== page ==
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After months of restriction limbo and existing in a constant state of heightened watchfulness, your mind and body are bound to hold on to tension as a result of the pandemic lifestyle. As offices are due to fill up again and life returns to the streets, there hangs in the air a sense of anxiety that could lead to a dreaded condition: burnout.
Reflect back on your routine from a few years ago and you might be surprised by how many of the same stressors still appear today. Consider Amy Thomson, CEO and founder of the global health tech platform Moody, who found that her professional lifestyle as a tech entrepreneur had been closely tied to long hours of working intensely.
Always on the go, Thomson’s pre-pandemic life meant bouncing between major cities like London and New York. “I realised that hectic cities, like London and New York City, are inefficient for productivity and innovation, and they affect my health,” she says.
Her latest venture was established as a reaction to the burnout she had previously experienced from working with an entrepreneurial company, yet she felt herself falling back into unhealthy working habits. However, once Covid hit and the world had to grind to a halt, the pressure of lockdowns had grown her resolve to try things differently this time.
After taking time to reflect, she decided to relocate her life and business to a singular base in Lisbon, explaining that “we receive EU funding and needed an EU base after Brexit and we have a manufacturing operation based in Portugal.”
Even though restrictions are gradually being lifted, Thomson feels no rush to rebound to the fast-paced lifestyle she used to lead. Having finally been able to reach a state of work-life balance, her days now replace late nights of working with off-time going surfing. “By understanding how stress affects our focus, productivity, and memory, I am hyper-aware of when to take breaks and when to push through,” she comments on her new equilibrium.
Although not all of us have been able to make drastic changes like relocating, the pandemic has inadvertently allowed us a chance to rethink what we value in our careers. Dr Pablo Vandenabeel says that “some people have had the time to reflect on their lives, what they have been missing out on, and how they can live differently moving forward.”
In fact, up to almost half of respondents to the 2021 Executive Wellbeing Index1 presented by Bupa Global have been working fewer hours since in order to reset their work-life balance, whilst 37 percent of respondents have welcomed more flexible practices to their working routines in general. When it comes to HNWIs (based in the United Arab Emirates) who encourage greater flexibility, the number reaches up to three-quarters.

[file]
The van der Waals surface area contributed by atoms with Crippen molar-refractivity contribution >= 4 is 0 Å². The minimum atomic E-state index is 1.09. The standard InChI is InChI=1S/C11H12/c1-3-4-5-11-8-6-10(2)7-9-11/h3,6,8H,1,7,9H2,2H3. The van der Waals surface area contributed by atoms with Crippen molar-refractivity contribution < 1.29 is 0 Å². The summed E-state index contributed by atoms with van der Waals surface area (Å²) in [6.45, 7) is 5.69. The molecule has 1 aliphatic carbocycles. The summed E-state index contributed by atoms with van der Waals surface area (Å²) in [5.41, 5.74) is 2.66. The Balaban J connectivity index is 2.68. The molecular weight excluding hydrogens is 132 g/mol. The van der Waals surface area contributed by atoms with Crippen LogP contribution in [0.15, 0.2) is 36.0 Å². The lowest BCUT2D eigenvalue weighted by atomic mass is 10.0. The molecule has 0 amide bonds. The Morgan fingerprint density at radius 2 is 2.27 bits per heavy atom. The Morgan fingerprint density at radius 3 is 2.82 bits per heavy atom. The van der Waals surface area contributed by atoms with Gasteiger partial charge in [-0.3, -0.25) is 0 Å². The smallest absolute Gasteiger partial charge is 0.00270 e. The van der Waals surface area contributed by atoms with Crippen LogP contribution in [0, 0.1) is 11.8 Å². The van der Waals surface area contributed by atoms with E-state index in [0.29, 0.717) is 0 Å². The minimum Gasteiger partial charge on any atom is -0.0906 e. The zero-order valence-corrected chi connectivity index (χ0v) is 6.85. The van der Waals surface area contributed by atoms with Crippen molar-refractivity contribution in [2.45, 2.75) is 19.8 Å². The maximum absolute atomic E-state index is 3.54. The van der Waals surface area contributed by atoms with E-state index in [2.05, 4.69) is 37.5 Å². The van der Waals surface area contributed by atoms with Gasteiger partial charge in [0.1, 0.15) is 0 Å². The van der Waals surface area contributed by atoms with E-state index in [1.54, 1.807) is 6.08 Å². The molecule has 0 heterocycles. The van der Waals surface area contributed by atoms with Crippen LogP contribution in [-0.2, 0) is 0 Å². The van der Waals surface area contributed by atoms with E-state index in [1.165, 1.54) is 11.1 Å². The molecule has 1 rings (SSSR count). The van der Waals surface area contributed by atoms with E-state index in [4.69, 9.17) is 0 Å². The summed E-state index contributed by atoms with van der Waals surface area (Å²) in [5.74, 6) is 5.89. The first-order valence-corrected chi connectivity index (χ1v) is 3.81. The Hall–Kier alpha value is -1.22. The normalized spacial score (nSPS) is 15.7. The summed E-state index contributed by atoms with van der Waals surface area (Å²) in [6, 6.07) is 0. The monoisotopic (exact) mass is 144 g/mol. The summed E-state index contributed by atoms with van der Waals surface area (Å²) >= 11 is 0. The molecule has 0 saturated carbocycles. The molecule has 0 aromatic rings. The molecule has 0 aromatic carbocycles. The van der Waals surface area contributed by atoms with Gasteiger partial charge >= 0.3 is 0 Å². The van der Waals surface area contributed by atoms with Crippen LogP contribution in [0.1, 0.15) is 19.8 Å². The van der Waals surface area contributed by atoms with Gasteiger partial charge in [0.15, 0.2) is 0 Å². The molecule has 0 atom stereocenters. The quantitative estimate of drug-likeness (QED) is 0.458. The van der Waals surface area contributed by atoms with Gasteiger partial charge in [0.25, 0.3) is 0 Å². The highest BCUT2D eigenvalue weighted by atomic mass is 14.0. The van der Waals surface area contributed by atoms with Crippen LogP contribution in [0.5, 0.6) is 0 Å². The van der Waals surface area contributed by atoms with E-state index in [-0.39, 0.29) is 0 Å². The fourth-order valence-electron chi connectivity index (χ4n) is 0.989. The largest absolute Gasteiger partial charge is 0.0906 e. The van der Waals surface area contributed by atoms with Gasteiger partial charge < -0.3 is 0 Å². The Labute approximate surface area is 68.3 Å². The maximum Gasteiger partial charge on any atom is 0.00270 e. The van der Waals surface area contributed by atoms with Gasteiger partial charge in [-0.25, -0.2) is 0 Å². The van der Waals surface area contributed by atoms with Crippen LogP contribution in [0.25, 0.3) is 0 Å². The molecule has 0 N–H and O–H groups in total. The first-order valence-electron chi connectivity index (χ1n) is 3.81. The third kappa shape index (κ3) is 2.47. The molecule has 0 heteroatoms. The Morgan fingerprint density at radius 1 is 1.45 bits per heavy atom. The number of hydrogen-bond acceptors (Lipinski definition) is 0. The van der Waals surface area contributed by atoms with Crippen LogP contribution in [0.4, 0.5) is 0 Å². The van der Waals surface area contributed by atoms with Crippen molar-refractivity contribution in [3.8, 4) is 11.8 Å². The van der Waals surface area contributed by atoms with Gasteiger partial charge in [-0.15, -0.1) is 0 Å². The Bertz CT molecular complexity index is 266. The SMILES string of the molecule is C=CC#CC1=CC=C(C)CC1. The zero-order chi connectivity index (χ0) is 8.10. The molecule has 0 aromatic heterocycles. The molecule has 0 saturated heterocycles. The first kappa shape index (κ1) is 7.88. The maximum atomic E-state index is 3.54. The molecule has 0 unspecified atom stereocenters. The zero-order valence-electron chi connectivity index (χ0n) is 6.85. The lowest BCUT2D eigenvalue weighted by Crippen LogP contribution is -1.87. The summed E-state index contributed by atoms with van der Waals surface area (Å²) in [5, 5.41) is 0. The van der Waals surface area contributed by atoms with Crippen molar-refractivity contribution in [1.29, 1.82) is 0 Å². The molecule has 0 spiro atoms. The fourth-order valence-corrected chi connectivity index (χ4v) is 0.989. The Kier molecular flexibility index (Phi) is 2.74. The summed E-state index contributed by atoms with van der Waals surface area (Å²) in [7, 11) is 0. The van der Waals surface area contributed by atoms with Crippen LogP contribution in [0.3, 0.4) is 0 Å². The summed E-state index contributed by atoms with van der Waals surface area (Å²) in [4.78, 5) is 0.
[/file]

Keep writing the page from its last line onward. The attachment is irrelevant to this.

Still, Dr Vandenabeele warns of the risks of a trend toward rushing back to hustle culture. He mentions that “there is a danger that we over-commit to meetings, work and travel now that the world is opening up, to overcompensate for ‘time lost’ during lockdown. People need to be mindful of the impact of their excitement and enthusiasm to return to work or travel, take on new tasks or challenges, as over a period of time this could lead to burnout.”
When it comes to attitudes towards working from home, nearly 40 percent of interviewees2 from the 2020 survey expressed their plans to increase time in the home office. Compared to the responses after successive lockdowns, the tides have now turned, showing that 70 percent of the respondents surveyed feel that increasing time in the home office actually does the opposite, doing more harm than good to mental health.
Understandably, this switch in attitude is in part due to the blurred lines separating home from work, leading to the inability to “switch off.” In an analytical study of millions of workers3, It was discovered by Harvard University that employees based out of their houses tended to perform overtime by up to nearly 50 additional minutes a day.
Tangentially, parents also suffered from the additional pressures of managing both work and their children’s home-schooling. Over 80 percent of parents in Hong Kong who had to home-school their children despite having their own career commitments reported the highest levels of stress, as reported by South China Morning Post.4
So where do we go from here? Ideally, the new mode of work could take the shape of a hybrid practice split between both home and office, in order to make the most out of each space’s advantages. One UK survey discovered that most British employees prefer to work from home for up to two days a week5. Similarly, a McKinsey report6 found that around 20 to 25 percent of the workforces in advanced economies were beginning to be allowed to work from home between three to five days a week.